The Compass jellyfish is a fairly common visitor to our waters, usually between May and October. Instantly recognizable with distinctive brownish red ‘v’ shaped compass -like markings on its ‘bell’. This is surrounded by a fringe of fine almost transparent tentacles. A clump of oral arms hangs beneath the bell, these frilly appendages contain stinging cells which inject a toxin into fish or other small organisms before moving the captured prey into the creatures mouth.
A Greek Stinging Nettle…
Jellyfish are Cnidarians and members of the class Scyphozoa, from the Greek word for cup- due to its body shape. Cnidaria comes from the Greek word ‘Cnidos’, meaning stinging nettle- a highly appropriate name as the long tentacles can give a nasty if not sometimes fatal sting.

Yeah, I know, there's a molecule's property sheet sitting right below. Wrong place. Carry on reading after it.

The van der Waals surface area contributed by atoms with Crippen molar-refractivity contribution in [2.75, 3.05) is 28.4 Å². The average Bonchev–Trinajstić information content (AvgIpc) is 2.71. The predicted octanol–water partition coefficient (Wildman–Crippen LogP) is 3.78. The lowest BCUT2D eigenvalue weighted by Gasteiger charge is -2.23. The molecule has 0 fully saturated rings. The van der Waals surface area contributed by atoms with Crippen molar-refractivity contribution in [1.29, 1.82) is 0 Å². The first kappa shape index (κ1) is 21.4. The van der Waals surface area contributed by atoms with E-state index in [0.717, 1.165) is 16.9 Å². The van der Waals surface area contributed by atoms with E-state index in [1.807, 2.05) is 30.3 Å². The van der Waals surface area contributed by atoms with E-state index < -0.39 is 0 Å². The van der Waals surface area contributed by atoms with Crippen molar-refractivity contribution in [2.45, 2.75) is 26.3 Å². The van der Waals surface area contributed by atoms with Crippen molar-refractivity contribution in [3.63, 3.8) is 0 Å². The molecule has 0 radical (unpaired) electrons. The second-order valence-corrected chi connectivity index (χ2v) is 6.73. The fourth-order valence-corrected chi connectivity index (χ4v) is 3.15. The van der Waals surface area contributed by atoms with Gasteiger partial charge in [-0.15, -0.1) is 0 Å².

I’ve seen many Compass jellyfish this summer when out in the boat, paddle boarding and snorkelling- I don’t always wear a wetsuit so was careful to keep a safe distance from them as the trailing tentacles are almost invisible.
During a high tide a couple of weeks ago I was feeding the swans that live in the tidal lake by my house and a Compass jellyfish drifted alongside. In perfect calm water I was able to do some drawings before it disappeared out on the tide.
Creating The Plate
From my rough sketches I prepare the etching plate ready to be worked on. The engineers on the Fish Quay at Sutton Harbour cut the copper plate for me. Once the wax ground is laid down, I am able to start drawing and creating the image onto the plate.